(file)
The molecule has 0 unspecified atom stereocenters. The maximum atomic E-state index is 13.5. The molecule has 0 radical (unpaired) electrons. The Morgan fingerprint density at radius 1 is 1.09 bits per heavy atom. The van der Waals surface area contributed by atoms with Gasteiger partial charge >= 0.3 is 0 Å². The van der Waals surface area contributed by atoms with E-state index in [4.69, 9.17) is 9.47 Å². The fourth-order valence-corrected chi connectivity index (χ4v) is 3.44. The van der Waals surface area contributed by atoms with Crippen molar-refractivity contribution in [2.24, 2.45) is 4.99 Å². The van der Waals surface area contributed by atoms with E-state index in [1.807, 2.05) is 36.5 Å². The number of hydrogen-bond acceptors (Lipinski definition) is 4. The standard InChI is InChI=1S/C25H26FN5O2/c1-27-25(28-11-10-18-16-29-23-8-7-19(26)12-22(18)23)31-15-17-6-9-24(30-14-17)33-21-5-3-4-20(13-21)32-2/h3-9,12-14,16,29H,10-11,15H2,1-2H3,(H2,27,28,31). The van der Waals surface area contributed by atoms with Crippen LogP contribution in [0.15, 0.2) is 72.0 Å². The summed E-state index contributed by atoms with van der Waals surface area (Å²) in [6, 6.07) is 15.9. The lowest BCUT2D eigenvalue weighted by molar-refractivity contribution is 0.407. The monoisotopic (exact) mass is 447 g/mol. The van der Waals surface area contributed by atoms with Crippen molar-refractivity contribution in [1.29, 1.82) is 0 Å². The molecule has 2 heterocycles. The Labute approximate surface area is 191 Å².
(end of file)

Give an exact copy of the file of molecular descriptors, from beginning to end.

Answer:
The molecule has 0 unspecified atom stereocenters. The maximum atomic E-state index is 13.5. The molecule has 0 radical (unpaired) electrons. The Morgan fingerprint density at radius 1 is 1.09 bits per heavy atom. The van der Waals surface area contributed by atoms with Gasteiger partial charge >= 0.3 is 0 Å². The van der Waals surface area contributed by atoms with E-state index in [4.69, 9.17) is 9.47 Å². The fourth-order valence-corrected chi connectivity index (χ4v) is 3.44. The van der Waals surface area contributed by atoms with Crippen molar-refractivity contribution in [2.24, 2.45) is 4.99 Å². The van der Waals surface area contributed by atoms with E-state index in [1.807, 2.05) is 36.5 Å². The number of hydrogen-bond acceptors (Lipinski definition) is 4. The standard InChI is InChI=1S/C25H26FN5O2/c1-27-25(28-11-10-18-16-29-23-8-7-19(26)12-22(18)23)31-15-17-6-9-24(30-14-17)33-21-5-3-4-20(13-21)32-2/h3-9,12-14,16,29H,10-11,15H2,1-2H3,(H2,27,28,31). The van der Waals surface area contributed by atoms with Crippen LogP contribution in [0.15, 0.2) is 72.0 Å². The summed E-state index contributed by atoms with van der Waals surface area (Å²) in [6, 6.07) is 15.9. The lowest BCUT2D eigenvalue weighted by molar-refractivity contribution is 0.407. The monoisotopic (exact) mass is 447 g/mol. The van der Waals surface area contributed by atoms with Crippen molar-refractivity contribution in [1.29, 1.82) is 0 Å². The molecule has 2 heterocycles. The Labute approximate surface area is 191 Å².